End Of The Road: Riz Ahmed

Interview End Of The Road: Riz Ahmed

Last month, the acclaimed actor and Swet Shop Boys frontman dropped surprise album ‘The Long Goodbye’. A comment on Brexit and racial tension in Britain, he explains why he had no choice but to react.

When anybody from the world of Hollywood crosses over into the world of music, it’s hard not to raise a doubting eyebrow. But for Riz Ahmed, the Emmy-winning star of The Night Of, Star Wars and Four Lions, it’s where it all began. Having cut his teeth on London’s freestyle rap battle grounds, building a reputation under his Riz MC moniker, it was music that was his primary passion before he turned acting pro.

In 2016, his collaboration with US rapper Heems and producer Redinho as Swet Shop Boys cemented his rapping chops, with ‘Cashmere’ - their first and only album to date - becoming a deserved critical hit. But it wasn’t until very recently with the surprise drop of ‘The Long Goodbye’ - a 15-track solo album and accompanying short film - that Riz decided to put his birth name to a project.

“It’s not something I need to be doing,” he explains over the phone with hyperspeed diction. “I have this other career, and the only reason I want to spend considerable time and energy making music for comparatively minimal financial return - and expose myself to scrutiny in the process - is because I feel I HAVE to do it. There are things I want to say that aren’t being said and I feel like I can express it in a way that contributes something fresh - that’s always the driving force.”

The resulting LP is a startling, no-holds-barred take on our divided times that finds Riz meditating on the “breakup” from his country, who he sporadically personifies as ‘Brittney’ throughout: “Britain’s broken up with me / We had our ups / But now it’s broken down / Lemme break down the whole fuckery,” begins the record with a loaded, anguished snarl on ‘The Breakup (Shikwa)’.

"Racial tension affects me on a psychological, emotional and interpersonal level."

Framing the piece around a toxic relationship in turmoil suggests there must have been something resembling a sweet spot at some point. “Something snapped, especially with all the dog-whistle racism in the Brexit campaign,” he agrees, pausing for a moment. “The picture’s always mixed though isn’t it? It’s been a really mixed bag for a long time and, after a while, you’re like, ‘How much more can I stomach before we sit down and have a real conversation?’”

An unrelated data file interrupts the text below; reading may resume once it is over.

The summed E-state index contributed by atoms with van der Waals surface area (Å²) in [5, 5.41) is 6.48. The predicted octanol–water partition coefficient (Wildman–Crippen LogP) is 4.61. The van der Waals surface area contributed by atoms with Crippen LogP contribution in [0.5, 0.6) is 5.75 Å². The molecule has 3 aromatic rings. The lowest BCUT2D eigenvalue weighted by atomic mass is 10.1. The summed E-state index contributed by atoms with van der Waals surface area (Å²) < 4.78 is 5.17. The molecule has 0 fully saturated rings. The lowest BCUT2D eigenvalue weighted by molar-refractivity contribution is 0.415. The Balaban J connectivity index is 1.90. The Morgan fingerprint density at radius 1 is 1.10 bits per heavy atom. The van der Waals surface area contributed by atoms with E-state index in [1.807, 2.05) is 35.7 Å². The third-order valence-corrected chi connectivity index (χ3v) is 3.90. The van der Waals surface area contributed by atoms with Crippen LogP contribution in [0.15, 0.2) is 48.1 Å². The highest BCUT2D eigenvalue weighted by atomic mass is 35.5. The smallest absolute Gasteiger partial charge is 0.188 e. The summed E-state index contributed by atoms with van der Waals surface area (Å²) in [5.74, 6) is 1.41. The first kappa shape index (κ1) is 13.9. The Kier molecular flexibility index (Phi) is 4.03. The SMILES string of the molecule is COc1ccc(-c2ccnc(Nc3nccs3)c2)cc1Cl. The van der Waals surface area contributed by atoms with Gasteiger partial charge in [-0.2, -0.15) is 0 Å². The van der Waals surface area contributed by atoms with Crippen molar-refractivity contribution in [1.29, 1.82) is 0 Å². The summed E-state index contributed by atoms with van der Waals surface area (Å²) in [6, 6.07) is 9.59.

As such, Riz turned back to music to allow his unfiltered voice to participate in the conversation he felt the need to instigate. “Music offers a more direct line to my head,” he explains. “As an actor, I can express raw and personal feelings but they’re also mediated through other people’s visions. This album isn’t a thesis on race relations; I’m addressing things as a personal matter. This is my personal reality. Things like racial tension and the atmosphere in our society affects me on a psychological, emotional and interpersonal level.

“Part of what the album is saying is, ‘Yeah, we are to some extent born from trauma’,” he continues, “‘Yes, to some extent our identities are defined by resisting oppression’. But we’re also more than that. We’re love and beauty.”

Though only running to 27 minutes, the album densely loads its wares throughout, packing tracks with passages of spoken-word, singing, star-studded skits featuring the likes of Mindy Kaling and Mahershala Ali and razor-sharp rhymes like on ‘Toba Tek Singh’, where he puts Brittney in the firing line: “Allow kids they raised on your hate / Don’t be shocked when they retaliate”. Later, ‘Any Day’ featuring Jay Sean unravels the phone-lit revelations of a late-night social media stalk in a smooth slice of moody pop. “I was looking at your pics today / Self-centred I was always edge of frame / But when it’s blame game I'm the one you want to frame.”

The one-liners are bountiful as they bubble and froth atop instrumentals indebted to Qawwali music - a consistent source of inspiration for the musician. “It’s Pakistani-Muslim music that dates back to the 12th century,” he explains. “It’s like gospel-jazz in the way that it’s emotional. It’s highly improvised, quite punk and uses a lot of metaphors. It’s where I borrowed the idea of being separated and heartbroken from a beloved who is not actually a person.”

Besides providing a vibrant palette for the album, however, it also offered a more personal connection for Riz. “Qawwali singers tell stories through spoken word which closely resembles double-time rapping,” he says. “It became a lineage I could tap into. It can be really emboldening for an artist to discover these templates that you can draw from, particularly when so much of our personal experiences and creative blueprints are just being articulated now as children of immigrants.”

By shedding the masks worn during his day-job, ‘The Long Goodbye’ reverberates with raw, tangible emotion that carries across to the album’s accompanying visual clip: a jaw-dropping piece which finds humble domesticity ransacked at the hands of racist Britain. ”It’s my uncensored, unapologetically messy self in all facets,” says Riz. As the hook for ‘Fast Lava’ affirms, “I spit my truth and it’s brown.”

'The Long Goodbye' is out now via Mongrel Records.

Tags: Riz Ahmed, Features, Interviews

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